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    Out of the three, I would say site design only becasue the other two often work with disadvantaged groups. Entry level site design positions (which are done primarily by landscape architects and architects) might have a starting salary between $30,000-45,000 (varies by firm and by geographic location). You can stay in the field and work up to the higher 5 digits as a senior designer. If you make partner in a firm you can easily go into the 6 digits, but that usually requires you to buy into the firm (put money up front as collateral).

    I have seen planners in community planning or international planning make as little as $10,000-15,000 (sometimes less) if you work for Americorps (although they do provide housing and other benefits). If I were interested in international planning, I would try to get a job working in a country where
    1.the exchange rate is higher than the declining US dollar (such as the European Union)
    2. I were paid in the currency with the higher exchange rate (such as euros). This might be hard to come by, and a lot of Americans working in Europe are paid in US dollars and being squeezed for money.
    3. Save as much foreign currency as I can, and switch back to the dollar when the exchange rate was in the dollar's favor.

    Hope this helps-

  5. #5
    Cyburbian
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    Quote Originally posted by nrschmid View post
    I have seen planners in community planning or international planning make as little as $10,000-15,000 (sometimes less) if you work for Americorps (although they do provide housing and other benefits).
    No one with a "real" job in planning is making this little - that's effectively minimum wage. No one with an advanced degree in planning is making that little.

    I'd say the lowest one could make in planning is something like 27,000, and that'd only be for a year at most.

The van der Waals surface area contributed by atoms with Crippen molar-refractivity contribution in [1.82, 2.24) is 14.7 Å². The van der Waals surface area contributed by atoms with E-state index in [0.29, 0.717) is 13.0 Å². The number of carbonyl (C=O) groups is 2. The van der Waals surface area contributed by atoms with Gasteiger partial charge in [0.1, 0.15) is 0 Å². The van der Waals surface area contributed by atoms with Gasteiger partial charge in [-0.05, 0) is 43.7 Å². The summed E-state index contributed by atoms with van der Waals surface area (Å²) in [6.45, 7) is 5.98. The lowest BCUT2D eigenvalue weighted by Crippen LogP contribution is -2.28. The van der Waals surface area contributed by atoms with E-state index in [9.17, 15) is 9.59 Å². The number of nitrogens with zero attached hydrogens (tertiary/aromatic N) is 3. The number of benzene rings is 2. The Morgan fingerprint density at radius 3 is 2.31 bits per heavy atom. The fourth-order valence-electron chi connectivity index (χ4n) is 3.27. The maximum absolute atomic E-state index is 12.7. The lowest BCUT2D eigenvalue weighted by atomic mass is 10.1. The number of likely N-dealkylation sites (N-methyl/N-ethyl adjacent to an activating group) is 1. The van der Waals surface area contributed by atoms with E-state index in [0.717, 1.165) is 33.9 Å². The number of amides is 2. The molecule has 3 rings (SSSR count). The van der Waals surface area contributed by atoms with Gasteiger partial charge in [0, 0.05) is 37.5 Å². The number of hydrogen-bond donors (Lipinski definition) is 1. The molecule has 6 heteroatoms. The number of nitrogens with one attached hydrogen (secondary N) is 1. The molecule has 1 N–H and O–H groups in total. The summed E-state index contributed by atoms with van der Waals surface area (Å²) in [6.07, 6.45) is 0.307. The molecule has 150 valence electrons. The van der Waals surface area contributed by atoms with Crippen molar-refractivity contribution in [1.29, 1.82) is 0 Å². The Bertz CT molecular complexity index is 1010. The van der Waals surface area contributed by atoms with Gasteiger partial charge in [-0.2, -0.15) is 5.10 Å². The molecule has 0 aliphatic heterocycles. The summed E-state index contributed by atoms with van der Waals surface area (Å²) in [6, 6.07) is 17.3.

6. #6
    Cyburbian
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    Quote Originally posted by manzell View post
    No one with a "real" job in planning is making this little - that's effectively minimum wage. No one with an advanced degree in planning is making that little.
    .
    It isn't alot of money, but I have known a few people right out of graduate school doing this, sometimes for one-two years. They are very passionate about the issues in interntational planning and never regretted it. A friend of the family graduated from a college right down the road with a degree in geography and has been learning to live on as little as 10,000-15,000 a year working for Americorps (it can be done).

  7. #7
    Cyburbian
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    Quote Originally posted by nrschmid View post
    If I were interested in international planning, I would try to get a job working in a country where
    1.the exchange rate is higher than the declining US dollar (such as the European Union)
    2. I were paid in the currency with the higher exchange rate (such as euros). This might be hard to come by, and a lot of Americans working in Europe are paid in US dollars and being squeezed for money.
    3. Save as much foreign currency as I can, and switch back to the dollar when the exchange rate was in the dollar's favor.

    Hope this helps-
    Or you could work in a place where they pay you in US dollars at high amounts and grant you tax-free rebates! Where? The Middle East, especially Dubai.

    But you're expected to have a lot of experience, is specialised in physical planning and site design and live in a highly polluted city.